Gardening is one of the most popular hobbies in the United States. As an avid gardener, both indoors and out, I’m always searching for how to improve how my garden grows. As a search consultant, I am always looking for how to improve a site’s organic search performance. The nexus of these two quests lies in the site’s content.
Search has become content-driven. Google is hungry for quality, fresh content and rewards it in the results; but, like a garden, content must be pruned.
Like amateur gardeners, many site owners have added loads of evergreen content to their sites and layered more content on top of even more content. It is sometimes lost that each new layer of content must balance and play off the existing content; otherwise it can obscure and diminish the desired result. The site can easily become — in gardening terms — overgrown.
If you have added extensive content over the past two-to-three years, it is probably time to step back, assess organic search results and prune your content. You may even need to reorganize some pages and site areas so that they are more visible, just as a gardener moves a plant to improve its exposure to sun and moisture.
Here are some suggestions for how to prune and garden your content:
Content Pruning Differs From Content Curation
Content curation involves the process of discovering, gathering, and presenting digital content that surrounds a specific subject matter. It does not specifically involve the generation of new content. The activity of content pruning is somewhat different, in that it specifically addresses content created to improve search performance.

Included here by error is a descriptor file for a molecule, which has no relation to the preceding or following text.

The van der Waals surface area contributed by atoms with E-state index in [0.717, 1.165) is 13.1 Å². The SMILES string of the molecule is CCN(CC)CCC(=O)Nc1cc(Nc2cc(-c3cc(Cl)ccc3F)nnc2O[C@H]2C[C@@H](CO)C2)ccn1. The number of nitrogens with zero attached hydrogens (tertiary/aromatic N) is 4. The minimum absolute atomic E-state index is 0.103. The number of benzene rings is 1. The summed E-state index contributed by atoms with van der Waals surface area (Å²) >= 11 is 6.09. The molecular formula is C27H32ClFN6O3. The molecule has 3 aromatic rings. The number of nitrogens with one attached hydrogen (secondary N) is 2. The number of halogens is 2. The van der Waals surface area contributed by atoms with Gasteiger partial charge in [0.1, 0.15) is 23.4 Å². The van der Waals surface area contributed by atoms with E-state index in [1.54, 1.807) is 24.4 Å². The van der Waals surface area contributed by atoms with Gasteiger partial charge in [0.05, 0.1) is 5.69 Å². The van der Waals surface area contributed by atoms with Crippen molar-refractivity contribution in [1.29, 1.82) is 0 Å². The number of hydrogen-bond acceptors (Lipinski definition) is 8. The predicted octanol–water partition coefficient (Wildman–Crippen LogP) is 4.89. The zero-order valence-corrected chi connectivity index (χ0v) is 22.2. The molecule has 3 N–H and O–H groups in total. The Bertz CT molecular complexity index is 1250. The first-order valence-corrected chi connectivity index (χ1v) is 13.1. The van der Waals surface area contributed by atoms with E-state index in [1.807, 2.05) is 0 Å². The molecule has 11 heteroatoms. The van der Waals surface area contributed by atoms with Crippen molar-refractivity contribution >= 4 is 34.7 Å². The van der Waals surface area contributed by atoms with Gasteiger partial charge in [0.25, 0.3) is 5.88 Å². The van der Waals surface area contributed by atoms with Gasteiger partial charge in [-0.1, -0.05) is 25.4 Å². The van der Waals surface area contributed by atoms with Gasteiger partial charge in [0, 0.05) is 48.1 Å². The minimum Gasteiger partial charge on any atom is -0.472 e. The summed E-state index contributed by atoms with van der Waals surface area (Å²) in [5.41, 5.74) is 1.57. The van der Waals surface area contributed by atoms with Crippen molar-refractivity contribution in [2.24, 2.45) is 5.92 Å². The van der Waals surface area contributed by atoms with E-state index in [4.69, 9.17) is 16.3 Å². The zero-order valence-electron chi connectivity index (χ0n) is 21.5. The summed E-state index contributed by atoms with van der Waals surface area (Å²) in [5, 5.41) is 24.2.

Why Prune Content?
Pruning, in gardening parlance, is clipping or cutting away of branches, buds and leaves, both living and dead, that sap energy from the plant. A properly pruned plant grows healthier and stronger. Because SEO content is developed to support traffic to specific pages, SEO pruning can yield a page that provides a stronger set of search signals and yields improved performance.
When and How to Prune?
Your business cycle will set the proper time for SEO pruning. It is not a task that should be undertaken during peak sales season. Schedule it for off-peak times.
Begin by evaluating how long your so-called evergreen content has been sitting without being critically evaluated for how well it is performing. For each page and section, ask yourself:
- Is the page being found for your keyword targets?
- Does it compete with another page on your site?
If so, then some serious pruning needs to be done. You may find that the page simply needs to be tightened or freshened. If it has links, check if any are broken. If so, then these need to be fixed immediately, for broken links are deadwood. Do you have newer, stronger imagery that can add impact? If so, this is the equivalent of enhancing new growth in a plant.
For a large site with a substantial amount of older evergreen content, the results can be startling. If you have done the process critically and removed the deadwood and made the main thrust of each page, and by extension each site section, more clearly defined, you will be sending a clearer set of search signals. Watch the results and just as with gardening, you will enjoy a more bountiful harvest of search traffic.